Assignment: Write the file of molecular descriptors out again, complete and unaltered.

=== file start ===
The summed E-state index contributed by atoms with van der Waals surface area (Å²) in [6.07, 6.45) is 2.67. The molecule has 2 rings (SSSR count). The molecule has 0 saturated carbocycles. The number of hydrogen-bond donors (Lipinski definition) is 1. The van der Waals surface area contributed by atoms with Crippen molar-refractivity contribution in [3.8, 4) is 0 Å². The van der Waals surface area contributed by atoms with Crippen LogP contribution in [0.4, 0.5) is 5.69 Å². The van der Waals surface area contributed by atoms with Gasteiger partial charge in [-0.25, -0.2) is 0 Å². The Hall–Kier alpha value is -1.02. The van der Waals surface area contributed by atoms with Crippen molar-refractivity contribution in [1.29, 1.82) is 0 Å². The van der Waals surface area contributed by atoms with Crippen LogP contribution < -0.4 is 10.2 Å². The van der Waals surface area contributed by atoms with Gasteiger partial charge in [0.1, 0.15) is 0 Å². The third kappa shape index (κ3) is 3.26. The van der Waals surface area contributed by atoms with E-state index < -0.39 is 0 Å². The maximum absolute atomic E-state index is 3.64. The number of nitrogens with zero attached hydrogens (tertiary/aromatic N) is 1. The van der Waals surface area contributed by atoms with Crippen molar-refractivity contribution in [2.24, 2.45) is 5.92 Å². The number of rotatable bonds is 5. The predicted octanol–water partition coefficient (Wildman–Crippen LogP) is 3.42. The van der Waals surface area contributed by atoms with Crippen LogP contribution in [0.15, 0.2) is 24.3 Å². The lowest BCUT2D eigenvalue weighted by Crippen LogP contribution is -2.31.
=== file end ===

The summed E-state index contributed by atoms with van der Waals surface area (Å²) in [6.07, 6.45) is 2.67. The molecule has 2 rings (SSSR count). The molecule has 0 saturated carbocycles. The number of hydrogen-bond donors (Lipinski definition) is 1. The van der Waals surface area contributed by atoms with Crippen molar-refractivity contribution in [3.8, 4) is 0 Å². The van der Waals surface area contributed by atoms with Crippen LogP contribution in [0.4, 0.5) is 5.69 Å². The van der Waals surface area contributed by atoms with Gasteiger partial charge in [-0.25, -0.2) is 0 Å². The Hall–Kier alpha value is -1.02. The van der Waals surface area contributed by atoms with Crippen molar-refractivity contribution in [1.29, 1.82) is 0 Å². The van der Waals surface area contributed by atoms with Crippen LogP contribution < -0.4 is 10.2 Å². The van der Waals surface area contributed by atoms with Gasteiger partial charge in [0.1, 0.15) is 0 Å². The third kappa shape index (κ3) is 3.26. The van der Waals surface area contributed by atoms with E-state index < -0.39 is 0 Å². The maximum absolute atomic E-state index is 3.64. The number of nitrogens with zero attached hydrogens (tertiary/aromatic N) is 1. The van der Waals surface area contributed by atoms with Crippen molar-refractivity contribution in [2.24, 2.45) is 5.92 Å². The number of rotatable bonds is 5. The predicted octanol–water partition coefficient (Wildman–Crippen LogP) is 3.42. The van der Waals surface area contributed by atoms with Crippen LogP contribution in [0.15, 0.2) is 24.3 Å². The lowest BCUT2D eigenvalue weighted by Crippen LogP contribution is -2.31.